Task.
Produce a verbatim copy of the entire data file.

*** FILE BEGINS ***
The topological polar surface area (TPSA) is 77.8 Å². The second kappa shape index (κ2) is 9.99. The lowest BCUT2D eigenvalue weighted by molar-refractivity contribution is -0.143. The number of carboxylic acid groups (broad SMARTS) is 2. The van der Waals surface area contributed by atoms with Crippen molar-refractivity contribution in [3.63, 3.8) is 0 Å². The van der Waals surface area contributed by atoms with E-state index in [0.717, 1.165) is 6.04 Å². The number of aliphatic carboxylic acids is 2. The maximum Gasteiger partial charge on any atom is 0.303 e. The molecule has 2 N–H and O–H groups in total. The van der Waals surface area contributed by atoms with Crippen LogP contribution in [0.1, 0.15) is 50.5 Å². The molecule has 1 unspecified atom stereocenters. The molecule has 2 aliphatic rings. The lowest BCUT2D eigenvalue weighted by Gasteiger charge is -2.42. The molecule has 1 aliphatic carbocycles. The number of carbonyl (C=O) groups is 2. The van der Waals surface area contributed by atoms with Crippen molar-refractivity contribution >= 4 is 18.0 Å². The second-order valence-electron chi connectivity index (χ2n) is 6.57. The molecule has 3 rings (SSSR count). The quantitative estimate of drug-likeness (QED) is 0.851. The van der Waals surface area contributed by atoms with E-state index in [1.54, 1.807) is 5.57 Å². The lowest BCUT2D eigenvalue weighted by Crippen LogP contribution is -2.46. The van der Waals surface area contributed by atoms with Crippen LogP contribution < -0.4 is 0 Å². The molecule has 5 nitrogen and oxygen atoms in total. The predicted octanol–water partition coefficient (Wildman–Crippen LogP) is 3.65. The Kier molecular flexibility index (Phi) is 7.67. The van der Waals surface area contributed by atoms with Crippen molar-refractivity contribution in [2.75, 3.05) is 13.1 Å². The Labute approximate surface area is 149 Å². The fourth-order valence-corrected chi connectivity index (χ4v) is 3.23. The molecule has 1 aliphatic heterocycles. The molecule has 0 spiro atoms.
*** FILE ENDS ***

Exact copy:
The topological polar surface area (TPSA) is 77.8 Å². The second kappa shape index (κ2) is 9.99. The lowest BCUT2D eigenvalue weighted by molar-refractivity contribution is -0.143. The number of carboxylic acid groups (broad SMARTS) is 2. The van der Waals surface area contributed by atoms with Crippen molar-refractivity contribution in [3.63, 3.8) is 0 Å². The van der Waals surface area contributed by atoms with E-state index in [0.717, 1.165) is 6.04 Å². The number of aliphatic carboxylic acids is 2. The maximum Gasteiger partial charge on any atom is 0.303 e. The molecule has 2 N–H and O–H groups in total. The van der Waals surface area contributed by atoms with Crippen LogP contribution in [0.1, 0.15) is 50.5 Å². The molecule has 1 unspecified atom stereocenters. The molecule has 2 aliphatic rings. The lowest BCUT2D eigenvalue weighted by Gasteiger charge is -2.42. The molecule has 1 aliphatic carbocycles. The number of carbonyl (C=O) groups is 2. The van der Waals surface area contributed by atoms with Crippen molar-refractivity contribution >= 4 is 18.0 Å². The second-order valence-electron chi connectivity index (χ2n) is 6.57. The molecule has 3 rings (SSSR count). The quantitative estimate of drug-likeness (QED) is 0.851. The van der Waals surface area contributed by atoms with E-state index in [1.54, 1.807) is 5.57 Å². The lowest BCUT2D eigenvalue weighted by Crippen LogP contribution is -2.46. The van der Waals surface area contributed by atoms with Crippen LogP contribution < -0.4 is 0 Å². The molecule has 5 nitrogen and oxygen atoms in total. The predicted octanol–water partition coefficient (Wildman–Crippen LogP) is 3.65. The Kier molecular flexibility index (Phi) is 7.67. The van der Waals surface area contributed by atoms with Crippen molar-refractivity contribution in [2.75, 3.05) is 13.1 Å². The Labute approximate surface area is 149 Å². The fourth-order valence-corrected chi connectivity index (χ4v) is 3.23. The molecule has 1 aliphatic heterocycles. The molecule has 0 spiro atoms.